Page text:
Having sneered at Dawkins for having “suburban” views, he proceeds to accuse him of being “snobbish”, albeit in a context which suggests he is ignorant of the meaning of the word.
He claims that Dawkins would be anonymous were it not for his “ostentatious” atheism. His own Catholicism, as expressed in books entitled Why Catholics are Right and Ten Lies They Spread About Christianity, is no less ostentatious. Dawkins’ followers, he alleges, often act in a “cult-like manner”. What is the Catholic Church if it is not a cult? (OED: “a system of religious worship directed towards a particular figure or object”.)
Dawkins, he further alleges, “is a man happy to silence those with ehom he disagrees”. Has no pontiff ever done this?
If Coren doesn’t enjoy the experience of being “ridiculed with contempt” by the likes of Dawkins, the remedy is in his own hands: he can refrain from slash-and-burn polemics in trying to defend the indefensible.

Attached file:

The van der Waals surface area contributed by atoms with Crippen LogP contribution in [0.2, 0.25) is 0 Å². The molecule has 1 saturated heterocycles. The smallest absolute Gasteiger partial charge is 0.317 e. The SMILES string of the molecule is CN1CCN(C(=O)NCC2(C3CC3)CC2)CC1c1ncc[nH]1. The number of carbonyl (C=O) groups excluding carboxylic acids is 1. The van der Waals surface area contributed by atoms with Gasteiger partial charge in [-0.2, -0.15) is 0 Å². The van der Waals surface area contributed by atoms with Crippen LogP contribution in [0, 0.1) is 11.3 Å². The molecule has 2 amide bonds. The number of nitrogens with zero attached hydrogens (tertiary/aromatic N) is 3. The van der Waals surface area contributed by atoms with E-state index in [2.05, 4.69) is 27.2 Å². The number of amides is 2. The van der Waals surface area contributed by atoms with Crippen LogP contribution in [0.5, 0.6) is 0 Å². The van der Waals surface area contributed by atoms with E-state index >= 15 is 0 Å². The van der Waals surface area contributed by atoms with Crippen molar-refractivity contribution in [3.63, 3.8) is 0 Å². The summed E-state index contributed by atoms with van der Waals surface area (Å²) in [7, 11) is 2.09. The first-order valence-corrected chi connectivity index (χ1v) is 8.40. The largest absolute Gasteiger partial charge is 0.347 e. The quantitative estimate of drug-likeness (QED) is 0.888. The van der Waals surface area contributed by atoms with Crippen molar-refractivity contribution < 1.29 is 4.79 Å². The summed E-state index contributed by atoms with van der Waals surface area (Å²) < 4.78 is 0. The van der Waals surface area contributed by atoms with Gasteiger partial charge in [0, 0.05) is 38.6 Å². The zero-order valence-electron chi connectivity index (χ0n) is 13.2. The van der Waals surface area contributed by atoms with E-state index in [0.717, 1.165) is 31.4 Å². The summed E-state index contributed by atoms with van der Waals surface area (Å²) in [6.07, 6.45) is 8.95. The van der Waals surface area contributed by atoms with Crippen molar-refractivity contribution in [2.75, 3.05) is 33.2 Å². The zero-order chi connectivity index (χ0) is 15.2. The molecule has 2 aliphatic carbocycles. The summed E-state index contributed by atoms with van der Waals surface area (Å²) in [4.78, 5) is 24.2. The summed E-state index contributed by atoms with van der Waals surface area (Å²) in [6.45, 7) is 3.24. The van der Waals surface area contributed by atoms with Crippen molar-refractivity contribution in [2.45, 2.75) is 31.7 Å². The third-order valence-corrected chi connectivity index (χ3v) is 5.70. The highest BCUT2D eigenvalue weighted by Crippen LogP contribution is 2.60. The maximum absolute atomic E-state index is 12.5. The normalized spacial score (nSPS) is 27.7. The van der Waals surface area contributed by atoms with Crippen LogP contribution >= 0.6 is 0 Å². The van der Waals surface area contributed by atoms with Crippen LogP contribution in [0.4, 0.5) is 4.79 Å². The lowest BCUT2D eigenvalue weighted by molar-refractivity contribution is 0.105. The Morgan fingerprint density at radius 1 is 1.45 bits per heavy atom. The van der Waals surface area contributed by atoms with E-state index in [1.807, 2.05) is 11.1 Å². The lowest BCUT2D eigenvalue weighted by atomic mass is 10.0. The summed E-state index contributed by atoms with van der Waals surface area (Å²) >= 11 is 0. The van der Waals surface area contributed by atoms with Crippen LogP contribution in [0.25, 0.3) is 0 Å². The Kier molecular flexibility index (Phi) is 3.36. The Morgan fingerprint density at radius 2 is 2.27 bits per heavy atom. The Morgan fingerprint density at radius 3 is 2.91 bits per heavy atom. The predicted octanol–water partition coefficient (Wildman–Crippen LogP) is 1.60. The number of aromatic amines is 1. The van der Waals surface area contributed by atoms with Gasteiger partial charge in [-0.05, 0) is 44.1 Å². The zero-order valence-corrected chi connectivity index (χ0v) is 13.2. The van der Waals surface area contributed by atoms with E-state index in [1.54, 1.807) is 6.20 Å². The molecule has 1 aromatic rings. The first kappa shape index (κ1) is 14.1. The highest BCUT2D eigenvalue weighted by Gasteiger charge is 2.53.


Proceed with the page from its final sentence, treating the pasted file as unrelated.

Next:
Martin Green, Bridgnorth, Shropshire
So for Richard Dawkins to expect that the prevalence of abusers in the Catholic clergy might be less than 3 per cent was for him to operate with a “deeply flawed premise”.
I am sure that Dawkins will have no difficulty in lowering his future expectation so that it more accurately reflects the empirical evidence. And he might do so even though “the vast majority of cases were in the past” because it is not as if they could be anywhere else.
However, for my own part, I think I shall abstain from expecting that an Emeritus Fellow and retired Professor for Public Understanding of Science be at the “cutting edge” of evolutionary biology. I would not wish to incorporate a false premise into my own arguments.
R. Thomas, Newcastle upon Tyne